How a South Brooklyn Synagogue Became a Legendary All-Ages Punk Venue
On Saturday nights, Beth Ahavath Sholom transformed into a place where all were welcome to mosh.
4:18 PM EDT on September 28, 2022
Today, the Bensonhurst corner where Bay Parkway and Benson Avenue meet is unremarkable: beige brick, ground-floor medical offices and condos above. There’s nothing to indicate that 20 years ago, the lot would’ve been occupied by Temple Beth Ahavath Sholom, a sleepy Reform synagogue with a membership in steady decline since the 1950s. Well, sleepy until the weekends, when its grand stone steps swarmed with teens—talking, flirting, and waiting to descend into the basement ballroom to dance and mosh to their favorite punk, ska, and hardcore bands. Because on Saturday nights, Beth Ahavath Sholom transformed into the Punk Temple, an all-ages, DIY rock venue that, for a few years, became the beating heart of the South Brooklyn punk scene.
While the Temple booked national acts, like Sugarcult, Taking Back Sunday, and pre-“Hey There Delilah” Plain White T's, its main purpose was to provide a space for local kids to hang out and play music. “You got a kick out of being like, ‘I’m standing in a fucking temple,’” remembers Kevin Devine. Today, Devine tours the world as a solo artist, but in the early years of his career he played the Temple with his band, Miracle of 86. While Devine came of age in the '90s Staten Island punk scene, Miracle of 86 was able to straddle two sides of the late '90s, early 2000s New York music world: the Lower East Side and Williamsburg-centered indie rock movement, helmed by bands like The Strokes and the Yeah Yeah Yeahs, and the more hard rock and punk-focused South Brooklyn and Long Island circuit, which orbited the Bensonhurst club L’Amour, and Long Island VFW halls where teens threw pop-punk shows. Devine remembers a stark contrast between those scenes. The audience at the Temple, he says, was “these excited kids, wearing some weird Mountain Dew t-shirt and baggy pants.” Meanwhile, in Williamsburg, “it was entirely about who was cool and who wasn’t.”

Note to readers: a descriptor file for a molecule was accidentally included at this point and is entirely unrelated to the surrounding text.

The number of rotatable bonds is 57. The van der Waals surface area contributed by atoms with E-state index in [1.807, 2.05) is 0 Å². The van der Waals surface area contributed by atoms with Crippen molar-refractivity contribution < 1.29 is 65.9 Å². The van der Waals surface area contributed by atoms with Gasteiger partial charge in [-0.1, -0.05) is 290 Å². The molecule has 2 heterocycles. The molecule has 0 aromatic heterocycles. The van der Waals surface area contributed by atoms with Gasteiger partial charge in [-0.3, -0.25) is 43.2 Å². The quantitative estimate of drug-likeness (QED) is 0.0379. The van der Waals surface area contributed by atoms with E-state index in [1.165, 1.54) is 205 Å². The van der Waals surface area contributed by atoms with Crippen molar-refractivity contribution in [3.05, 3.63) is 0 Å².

The venue got its start when Jordan Cooper, then a 19-year-old Kingsborough Community College student, was looking for a venue to play with his band, Friendly Fire. His dad knew some people on the Beth Ahavath Sholom board, and figured that as a Reform synagogue with a woman rabbi, they might be open to letting some kids mosh in their ballroom a few times a month. “They said sure, $350 bucks, rent it out,” Cooper says.
Cooper held the first Temple show in early December 1998. There were eight bands on the lineup, including his, and about 120 kids showed up. To get the word out, he hired a “street team” of local kids, who distributed fliers in exchange for free entry, and listed the Temple on Book Your Own Fuckin’ Life, a DIY venue directory. After about a year of losing money running monthly Temple shows—between renting the space and sound equipment and paying the bands—Cooper joined forces with a couple Brooklyn College kids he’d met on the subway after a NoFX show, Loni Berman and Sid Kaptsenel. “They wanted it to continue, and they said, ‘Why don’t all three of us lose money together?’”
With their help—along with a rotating crew of local kids and musicians—the Temple began hosting two shows a month, averaging about 250 kids. Berman, who was interning at a record label at the time, focused on booking, while Kaptsenel ran the door, and Cooper headed up the whole operation. The Temple started drawing more out-of-town acts and even made enough money to buy a sound system, all while charging only $8 a ticket. Of course, it was never about the money, or even the quality of the music. Even if your band was “pretty fucking bad,” Cooper says, the approach was: “Are you from Brooklyn? You play punk? Ska? Pop-punk? Hardcore? You play here.”